And now, somehow Bill Nye has gotten even better with age. (also he looks nearly the same to me: does this guy age?) Watching and listening to him and Bernie Sanders brings hope to my heart. Hope for our future and our planet that I’ve developed a deep love for. I love listening to Bill Nye and his viewpoints since they are still just as relevant, if not more so now than they were back in the 90’s when I watched him on Disney. Another nice thing is that now he’s free to say what he really thinks, and doesn’t have to hold anything back due to his audience being children. Also, I’m older and can understand more in regards to what he’s saying.

He has a new show Bill Nye Saves the World on Netflix that I recently started watching. While I don’t know what the show will bring to me, I look forward to learning more about science, our world, and beyond. And I hope that in addition to learning, that it brings back happy memories from my childhood growing up with Bill Nye the Science Guy.

What are your thoughts on Bill Nye? Did you watch his show in the 90s? Have you seen his new show? Do you have any qualms about Bill and his opinions? Do you even science, bro?

Bill Nye the Science Guy was originally published on Developing Explorers

AP Biology Exam buzz

The AP Biology Exam was given yesterday and there was a buzz about a portion of the exam that was about bees and caffeine. Students were told to study the typical biology topics: cells, DNA, natural selection, etc. They weren’t expecting a section about bees and caffeine. This of course peaked my interest, so I decided to look up information about bees and coffee.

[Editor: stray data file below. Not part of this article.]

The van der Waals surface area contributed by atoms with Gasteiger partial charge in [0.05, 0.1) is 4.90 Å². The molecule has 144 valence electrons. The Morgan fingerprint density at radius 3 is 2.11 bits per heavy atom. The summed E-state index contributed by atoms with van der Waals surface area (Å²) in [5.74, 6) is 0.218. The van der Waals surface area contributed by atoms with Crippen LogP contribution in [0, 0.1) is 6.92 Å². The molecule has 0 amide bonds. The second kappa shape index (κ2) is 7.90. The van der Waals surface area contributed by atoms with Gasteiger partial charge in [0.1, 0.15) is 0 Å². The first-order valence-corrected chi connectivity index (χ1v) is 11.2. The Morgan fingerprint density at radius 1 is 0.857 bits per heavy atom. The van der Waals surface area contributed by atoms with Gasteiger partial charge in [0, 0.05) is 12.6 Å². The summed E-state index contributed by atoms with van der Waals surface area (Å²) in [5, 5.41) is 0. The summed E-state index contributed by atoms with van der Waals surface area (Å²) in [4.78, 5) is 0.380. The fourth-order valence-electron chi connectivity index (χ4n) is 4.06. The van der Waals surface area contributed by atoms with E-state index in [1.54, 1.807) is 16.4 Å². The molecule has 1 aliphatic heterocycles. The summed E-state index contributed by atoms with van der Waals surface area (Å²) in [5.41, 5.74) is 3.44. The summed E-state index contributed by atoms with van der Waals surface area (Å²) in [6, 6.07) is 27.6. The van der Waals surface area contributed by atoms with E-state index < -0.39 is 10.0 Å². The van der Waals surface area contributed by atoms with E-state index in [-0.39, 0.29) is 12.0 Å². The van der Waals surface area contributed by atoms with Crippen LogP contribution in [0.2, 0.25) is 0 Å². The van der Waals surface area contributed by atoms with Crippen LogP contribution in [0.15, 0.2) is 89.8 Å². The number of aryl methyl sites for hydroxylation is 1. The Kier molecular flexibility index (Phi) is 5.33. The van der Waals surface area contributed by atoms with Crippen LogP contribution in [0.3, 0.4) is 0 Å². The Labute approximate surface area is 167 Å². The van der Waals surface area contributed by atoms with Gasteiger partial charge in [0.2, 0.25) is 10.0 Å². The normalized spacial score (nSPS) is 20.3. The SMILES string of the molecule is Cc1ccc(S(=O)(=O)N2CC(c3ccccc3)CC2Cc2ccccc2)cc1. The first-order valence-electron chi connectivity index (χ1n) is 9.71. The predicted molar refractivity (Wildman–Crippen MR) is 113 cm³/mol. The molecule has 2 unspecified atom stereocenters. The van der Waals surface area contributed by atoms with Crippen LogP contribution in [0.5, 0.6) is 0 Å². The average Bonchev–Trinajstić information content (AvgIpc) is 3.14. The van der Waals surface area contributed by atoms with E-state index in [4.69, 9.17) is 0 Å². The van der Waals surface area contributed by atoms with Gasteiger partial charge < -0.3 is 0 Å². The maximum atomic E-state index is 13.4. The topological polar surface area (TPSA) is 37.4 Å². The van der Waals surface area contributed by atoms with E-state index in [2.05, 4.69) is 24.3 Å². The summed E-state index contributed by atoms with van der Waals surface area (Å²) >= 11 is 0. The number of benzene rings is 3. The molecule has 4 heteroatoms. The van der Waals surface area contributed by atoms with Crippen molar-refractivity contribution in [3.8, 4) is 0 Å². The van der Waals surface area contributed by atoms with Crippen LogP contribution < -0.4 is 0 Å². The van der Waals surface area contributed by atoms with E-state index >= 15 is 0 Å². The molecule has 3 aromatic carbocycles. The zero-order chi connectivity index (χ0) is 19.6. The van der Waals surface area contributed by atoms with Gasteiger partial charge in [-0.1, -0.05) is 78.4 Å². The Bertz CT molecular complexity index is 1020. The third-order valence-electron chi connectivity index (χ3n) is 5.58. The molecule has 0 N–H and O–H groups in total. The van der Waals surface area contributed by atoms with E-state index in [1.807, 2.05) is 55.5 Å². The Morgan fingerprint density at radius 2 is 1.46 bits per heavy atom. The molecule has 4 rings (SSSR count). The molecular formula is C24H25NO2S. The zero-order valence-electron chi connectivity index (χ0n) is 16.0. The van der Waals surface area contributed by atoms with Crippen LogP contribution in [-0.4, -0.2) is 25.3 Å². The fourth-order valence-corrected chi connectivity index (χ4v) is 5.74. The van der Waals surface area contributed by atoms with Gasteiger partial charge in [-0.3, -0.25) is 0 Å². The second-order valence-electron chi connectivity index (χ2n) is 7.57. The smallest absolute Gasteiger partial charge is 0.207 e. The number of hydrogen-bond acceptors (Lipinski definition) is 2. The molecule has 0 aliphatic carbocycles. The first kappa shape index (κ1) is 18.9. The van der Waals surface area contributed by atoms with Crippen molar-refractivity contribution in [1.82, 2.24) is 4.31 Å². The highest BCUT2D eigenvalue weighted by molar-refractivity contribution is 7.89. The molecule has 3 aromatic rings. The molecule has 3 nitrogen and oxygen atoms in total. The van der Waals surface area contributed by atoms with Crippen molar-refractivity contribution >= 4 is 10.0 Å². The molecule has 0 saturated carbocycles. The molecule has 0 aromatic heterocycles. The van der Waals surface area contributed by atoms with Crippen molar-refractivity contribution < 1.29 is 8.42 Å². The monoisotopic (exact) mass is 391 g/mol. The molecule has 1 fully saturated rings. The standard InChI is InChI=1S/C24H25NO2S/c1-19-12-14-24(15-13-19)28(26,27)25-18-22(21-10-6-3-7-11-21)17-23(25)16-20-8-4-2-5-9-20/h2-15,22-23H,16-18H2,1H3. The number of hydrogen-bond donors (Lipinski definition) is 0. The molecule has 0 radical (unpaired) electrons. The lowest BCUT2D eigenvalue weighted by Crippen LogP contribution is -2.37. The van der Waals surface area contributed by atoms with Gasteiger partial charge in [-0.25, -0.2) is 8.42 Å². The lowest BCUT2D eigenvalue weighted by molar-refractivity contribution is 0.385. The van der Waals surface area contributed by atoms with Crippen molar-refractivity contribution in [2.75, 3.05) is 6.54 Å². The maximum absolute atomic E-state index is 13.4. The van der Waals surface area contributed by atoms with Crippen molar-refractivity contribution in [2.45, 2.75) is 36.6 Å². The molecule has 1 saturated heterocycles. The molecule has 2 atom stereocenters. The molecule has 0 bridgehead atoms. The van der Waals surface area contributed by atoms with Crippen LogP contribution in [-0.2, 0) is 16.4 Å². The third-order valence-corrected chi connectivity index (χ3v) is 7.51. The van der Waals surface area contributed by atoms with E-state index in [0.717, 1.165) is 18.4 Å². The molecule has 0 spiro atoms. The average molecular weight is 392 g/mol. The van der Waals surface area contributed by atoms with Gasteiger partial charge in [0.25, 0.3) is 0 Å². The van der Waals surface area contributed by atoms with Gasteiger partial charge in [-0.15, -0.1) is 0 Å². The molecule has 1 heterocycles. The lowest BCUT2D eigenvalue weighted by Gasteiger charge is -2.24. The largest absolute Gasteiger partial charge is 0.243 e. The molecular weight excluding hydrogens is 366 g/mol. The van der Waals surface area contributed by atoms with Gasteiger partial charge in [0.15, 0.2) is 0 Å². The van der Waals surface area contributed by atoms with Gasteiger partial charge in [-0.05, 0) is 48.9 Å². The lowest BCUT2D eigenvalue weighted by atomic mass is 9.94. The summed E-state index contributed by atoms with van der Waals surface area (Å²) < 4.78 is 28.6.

Did you know caffeine in nectar is a common thing? Up to 55 percent of flowering plants are estimated to have caffeinated nectar. With this knowledge, there have been studies done on the effects of caffeine on bees. Bees are like people, they love caffeine and will seek it out. They dance up a storm, which they do when they find high quality nectar. But the caffeinated nectar isn’t nutritionally better than the plain nectar. According to Dr. Margaret Couvillon, caffeine causes the bee to overestimate the quality of the nectar. For the plants, the caffeine helps since more bee visits means more pollen carried around and better chances of reproduction. But caffeine doesn’t seem to offer much to the bees other than a nice buzz.

Bees may actually miss out on other sources that are as good or better because of the caffeine-laced nectar being available. Bees and flowers have a very long-standing, ancient relationship. But, as with many partnerships, the interests don’t always align. Some bees chew at the base of a flower to get nectar without having to load themselves up with pollen that they have to carry around as they fly. “There’s always a little arms race going on.” And in the grand scheme of things, this race may be a temporary one.

Source: New York Times, Twitter (links above).

AP Biology Exam buzz was originally published on Developing Explorers